2020 FIH Pro League - USA vs. NED

In this interview, we meet a woman who knows both sides of the white line. Caroline Nelson-Nichols played for the USA national team from 2008 until 2014, during which time she won 165 caps for her country, including a gold medal at the 2011 Pan American Games, and was a lynchpin of the defence throughout her international career. 

Now she has stepped into the role of Head Coach to the USA national team, and is seeking to return the team to the same glory days that saw them rise up the rankings and astonish the world with their athleticism and skills at the 2014 Hockey World Cup in the Netherlands.

For Nelson-Nichols, the 2014 World Cup in the Hague, and the months of preparations leading up to it, were pivotal times for the USA national team. Craig Parnham, previously assistant coach to Great Britain and England, had taken over as head coach to the US team and was introducing some new thinking into the squad. His ideas proved intriguing enough to lure Nelson-Nichols back from her self-imposed retreat from the national squad, following a disappointing London 2012 Olympic Games, where the team had high hopes but finished 12th.

“I rejoined the programme a while after Craig had arrived,” says Nelson-Nichols. “His ideas drew me back in. He asked us to take a good hard look at ourselves and identify who we were. Then he helped us reshape and redefine that. It took a lot of hard work and there were a lot of difficult conversations during which he really challenged us. That process really helped us to put culture first and figure out who we wanted to be. That was the catalyst to the success we found at the World Cup in 2014.”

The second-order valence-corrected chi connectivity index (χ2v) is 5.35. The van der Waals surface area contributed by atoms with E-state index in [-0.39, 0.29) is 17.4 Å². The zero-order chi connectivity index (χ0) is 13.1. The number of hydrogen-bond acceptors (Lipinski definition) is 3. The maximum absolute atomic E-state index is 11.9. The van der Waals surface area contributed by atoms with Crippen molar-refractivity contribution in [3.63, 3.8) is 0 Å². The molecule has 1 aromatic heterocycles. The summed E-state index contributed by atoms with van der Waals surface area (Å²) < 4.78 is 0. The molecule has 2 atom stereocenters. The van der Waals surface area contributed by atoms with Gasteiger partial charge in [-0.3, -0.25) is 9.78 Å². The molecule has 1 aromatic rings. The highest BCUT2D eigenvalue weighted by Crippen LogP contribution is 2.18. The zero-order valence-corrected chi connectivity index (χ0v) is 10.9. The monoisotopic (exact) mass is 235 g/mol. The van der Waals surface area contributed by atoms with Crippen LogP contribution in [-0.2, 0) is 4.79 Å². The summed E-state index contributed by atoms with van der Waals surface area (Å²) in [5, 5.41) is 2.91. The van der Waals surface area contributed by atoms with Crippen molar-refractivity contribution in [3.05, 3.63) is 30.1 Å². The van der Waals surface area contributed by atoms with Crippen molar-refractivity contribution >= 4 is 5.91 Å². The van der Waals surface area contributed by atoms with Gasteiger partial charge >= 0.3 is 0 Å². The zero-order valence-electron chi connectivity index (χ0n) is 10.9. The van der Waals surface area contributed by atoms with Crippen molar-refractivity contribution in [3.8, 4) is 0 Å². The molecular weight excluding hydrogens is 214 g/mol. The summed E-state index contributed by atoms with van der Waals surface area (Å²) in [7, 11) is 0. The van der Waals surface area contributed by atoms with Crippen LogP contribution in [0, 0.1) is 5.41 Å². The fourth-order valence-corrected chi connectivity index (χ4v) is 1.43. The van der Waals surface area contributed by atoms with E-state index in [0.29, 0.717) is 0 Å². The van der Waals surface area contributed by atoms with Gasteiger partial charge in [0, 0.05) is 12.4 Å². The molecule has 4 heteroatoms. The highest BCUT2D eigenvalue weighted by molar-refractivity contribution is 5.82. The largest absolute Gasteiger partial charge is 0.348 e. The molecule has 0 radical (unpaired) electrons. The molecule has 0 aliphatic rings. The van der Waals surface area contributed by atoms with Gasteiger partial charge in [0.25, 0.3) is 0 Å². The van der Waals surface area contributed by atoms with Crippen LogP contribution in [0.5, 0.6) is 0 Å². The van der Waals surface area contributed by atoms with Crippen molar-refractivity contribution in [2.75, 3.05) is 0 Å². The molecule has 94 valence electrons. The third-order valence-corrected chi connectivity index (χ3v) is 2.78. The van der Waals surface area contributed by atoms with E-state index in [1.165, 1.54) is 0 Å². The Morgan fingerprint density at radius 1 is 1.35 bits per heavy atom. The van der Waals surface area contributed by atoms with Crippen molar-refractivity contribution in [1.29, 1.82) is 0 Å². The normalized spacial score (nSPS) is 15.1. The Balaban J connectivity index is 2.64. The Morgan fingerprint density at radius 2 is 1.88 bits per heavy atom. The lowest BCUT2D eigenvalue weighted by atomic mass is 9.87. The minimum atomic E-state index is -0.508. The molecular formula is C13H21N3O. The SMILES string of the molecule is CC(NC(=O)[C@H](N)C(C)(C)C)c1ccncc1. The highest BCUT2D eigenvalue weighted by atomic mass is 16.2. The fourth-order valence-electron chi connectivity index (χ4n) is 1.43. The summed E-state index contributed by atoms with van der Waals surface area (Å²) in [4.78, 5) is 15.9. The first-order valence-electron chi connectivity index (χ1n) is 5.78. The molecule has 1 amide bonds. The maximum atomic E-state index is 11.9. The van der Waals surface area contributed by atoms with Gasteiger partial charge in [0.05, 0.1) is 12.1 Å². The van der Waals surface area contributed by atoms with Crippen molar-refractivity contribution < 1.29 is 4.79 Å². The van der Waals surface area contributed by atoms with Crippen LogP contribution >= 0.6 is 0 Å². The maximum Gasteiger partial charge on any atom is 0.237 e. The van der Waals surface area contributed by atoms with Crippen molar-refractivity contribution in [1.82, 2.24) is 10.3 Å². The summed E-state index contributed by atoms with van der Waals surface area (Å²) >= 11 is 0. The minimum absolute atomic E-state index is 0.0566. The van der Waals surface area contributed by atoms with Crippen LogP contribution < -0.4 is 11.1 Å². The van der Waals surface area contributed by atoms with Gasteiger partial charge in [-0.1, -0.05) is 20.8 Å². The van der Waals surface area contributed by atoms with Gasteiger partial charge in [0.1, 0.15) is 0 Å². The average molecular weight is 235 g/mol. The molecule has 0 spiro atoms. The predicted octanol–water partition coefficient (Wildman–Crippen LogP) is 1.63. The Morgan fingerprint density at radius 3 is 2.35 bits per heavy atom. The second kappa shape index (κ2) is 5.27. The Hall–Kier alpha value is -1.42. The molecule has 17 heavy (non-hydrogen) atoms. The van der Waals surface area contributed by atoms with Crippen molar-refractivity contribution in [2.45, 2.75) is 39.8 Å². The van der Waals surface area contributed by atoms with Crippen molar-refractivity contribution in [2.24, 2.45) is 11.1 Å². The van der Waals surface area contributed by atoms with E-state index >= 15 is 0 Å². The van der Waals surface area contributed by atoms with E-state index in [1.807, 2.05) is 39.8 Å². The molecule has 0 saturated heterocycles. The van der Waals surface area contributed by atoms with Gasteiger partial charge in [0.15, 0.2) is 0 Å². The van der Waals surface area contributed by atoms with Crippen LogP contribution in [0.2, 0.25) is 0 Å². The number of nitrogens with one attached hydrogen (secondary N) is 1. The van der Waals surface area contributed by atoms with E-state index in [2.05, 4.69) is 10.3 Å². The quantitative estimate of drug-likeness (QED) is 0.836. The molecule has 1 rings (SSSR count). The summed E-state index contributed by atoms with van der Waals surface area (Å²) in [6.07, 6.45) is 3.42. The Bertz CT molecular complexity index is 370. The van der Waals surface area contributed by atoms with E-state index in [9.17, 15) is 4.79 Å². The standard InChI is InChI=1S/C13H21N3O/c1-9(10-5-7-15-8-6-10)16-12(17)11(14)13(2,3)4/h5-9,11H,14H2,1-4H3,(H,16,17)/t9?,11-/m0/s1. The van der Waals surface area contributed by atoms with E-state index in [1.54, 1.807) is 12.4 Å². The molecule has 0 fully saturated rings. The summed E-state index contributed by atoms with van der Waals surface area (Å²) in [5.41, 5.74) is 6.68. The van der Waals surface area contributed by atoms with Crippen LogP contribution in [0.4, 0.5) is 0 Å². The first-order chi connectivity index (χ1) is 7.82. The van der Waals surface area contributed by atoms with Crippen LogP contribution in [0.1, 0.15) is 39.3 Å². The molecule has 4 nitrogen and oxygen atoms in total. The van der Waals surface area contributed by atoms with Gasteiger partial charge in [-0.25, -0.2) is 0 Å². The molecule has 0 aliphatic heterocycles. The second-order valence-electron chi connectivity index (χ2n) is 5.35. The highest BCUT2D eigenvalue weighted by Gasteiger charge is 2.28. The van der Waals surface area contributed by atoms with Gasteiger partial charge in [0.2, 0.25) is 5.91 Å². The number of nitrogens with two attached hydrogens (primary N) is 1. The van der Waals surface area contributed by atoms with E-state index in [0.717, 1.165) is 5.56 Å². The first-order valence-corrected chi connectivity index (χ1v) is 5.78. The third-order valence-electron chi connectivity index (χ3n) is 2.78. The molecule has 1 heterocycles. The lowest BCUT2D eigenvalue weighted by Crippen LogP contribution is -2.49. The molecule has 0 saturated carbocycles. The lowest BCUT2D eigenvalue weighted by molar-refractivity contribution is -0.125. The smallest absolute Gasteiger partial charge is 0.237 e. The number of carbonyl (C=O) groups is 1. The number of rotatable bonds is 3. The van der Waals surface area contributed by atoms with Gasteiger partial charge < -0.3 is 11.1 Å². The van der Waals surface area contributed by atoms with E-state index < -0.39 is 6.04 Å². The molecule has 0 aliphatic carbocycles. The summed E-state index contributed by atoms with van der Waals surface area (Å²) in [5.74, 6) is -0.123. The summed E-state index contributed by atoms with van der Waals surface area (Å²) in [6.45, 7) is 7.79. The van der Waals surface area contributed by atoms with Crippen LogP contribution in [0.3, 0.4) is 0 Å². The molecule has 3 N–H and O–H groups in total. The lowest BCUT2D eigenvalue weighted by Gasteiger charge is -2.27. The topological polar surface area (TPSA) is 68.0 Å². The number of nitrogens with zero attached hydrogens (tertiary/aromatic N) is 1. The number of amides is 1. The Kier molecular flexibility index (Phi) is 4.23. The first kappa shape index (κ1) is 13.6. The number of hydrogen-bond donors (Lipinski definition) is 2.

Prior to their World Cup appearance, where they finished fourth after storming to victories over higher ranked teams England, China and Germany, the USA had also won the 2014 Champions Challenge in some style. Nelson-Nichols says the team arrived in the Netherlands with no expectations of winning, but with a definite belief in what they were doing as a team.

For Nelson-Nichols personally, the months she had spent practising her penalty corner deliveries were rewarded when the first penalty corner of their opening World Cup match against England flew into the goal. Fist-pumping celebrations followed. When the second goal also screeched home, Nelson-Nichols says: “We had to pinch ourselves. We were 2-0 up against England, a strong team that we massively respected. I think we were all just saying to ourselves, ‘is this for real?”

As a foot-note to Parnham’s coaching methods during this time, the players all received letters as they were waiting for the competition to begin. “In each letter, our families had written how proud they were and wished us good luck. It was just a cool connection back to our families at a moment when we were in the middle of a major tournament.”

Nelson-Nichols made the move back into coaching shortly after the World Cup. She was accepted onto a college course and combined this with a coaching role. This was no a surprise move as Nelson-Nichols had spent the time between 2012 and 2014 developing a coaching career, but now she had the World Cup experience and the input of a medal-winning coach to draw upon [Parnham had been part of Great Britain’s bronze medal campaign in 2012].